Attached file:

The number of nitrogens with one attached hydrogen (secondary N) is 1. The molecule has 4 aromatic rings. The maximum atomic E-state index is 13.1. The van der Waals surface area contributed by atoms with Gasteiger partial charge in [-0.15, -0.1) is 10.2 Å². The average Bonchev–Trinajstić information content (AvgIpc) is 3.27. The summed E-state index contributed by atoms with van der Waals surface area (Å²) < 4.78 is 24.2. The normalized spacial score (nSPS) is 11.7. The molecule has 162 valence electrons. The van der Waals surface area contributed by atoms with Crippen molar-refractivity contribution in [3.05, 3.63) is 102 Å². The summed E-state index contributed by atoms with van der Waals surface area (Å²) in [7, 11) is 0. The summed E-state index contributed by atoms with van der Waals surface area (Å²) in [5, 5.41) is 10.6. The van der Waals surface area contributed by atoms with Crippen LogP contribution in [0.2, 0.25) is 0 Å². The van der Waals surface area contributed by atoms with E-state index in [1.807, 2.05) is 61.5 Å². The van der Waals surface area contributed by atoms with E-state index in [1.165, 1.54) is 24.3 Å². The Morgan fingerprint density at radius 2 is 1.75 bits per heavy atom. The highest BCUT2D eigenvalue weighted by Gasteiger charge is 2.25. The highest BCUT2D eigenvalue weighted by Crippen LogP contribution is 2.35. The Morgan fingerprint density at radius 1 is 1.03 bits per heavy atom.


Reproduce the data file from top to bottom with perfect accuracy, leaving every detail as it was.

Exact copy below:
The number of nitrogens with one attached hydrogen (secondary N) is 1. The molecule has 4 aromatic rings. The maximum atomic E-state index is 13.1. The van der Waals surface area contributed by atoms with Gasteiger partial charge in [-0.15, -0.1) is 10.2 Å². The average Bonchev–Trinajstić information content (AvgIpc) is 3.27. The summed E-state index contributed by atoms with van der Waals surface area (Å²) < 4.78 is 24.2. The normalized spacial score (nSPS) is 11.7. The molecule has 162 valence electrons. The van der Waals surface area contributed by atoms with Crippen molar-refractivity contribution in [3.05, 3.63) is 102 Å². The summed E-state index contributed by atoms with van der Waals surface area (Å²) in [7, 11) is 0. The summed E-state index contributed by atoms with van der Waals surface area (Å²) in [5, 5.41) is 10.6. The van der Waals surface area contributed by atoms with Crippen LogP contribution in [0.2, 0.25) is 0 Å². The van der Waals surface area contributed by atoms with E-state index in [1.807, 2.05) is 61.5 Å². The van der Waals surface area contributed by atoms with E-state index in [1.165, 1.54) is 24.3 Å². The Morgan fingerprint density at radius 2 is 1.75 bits per heavy atom. The highest BCUT2D eigenvalue weighted by Gasteiger charge is 2.25. The highest BCUT2D eigenvalue weighted by Crippen LogP contribution is 2.35. The Morgan fingerprint density at radius 1 is 1.03 bits per heavy atom.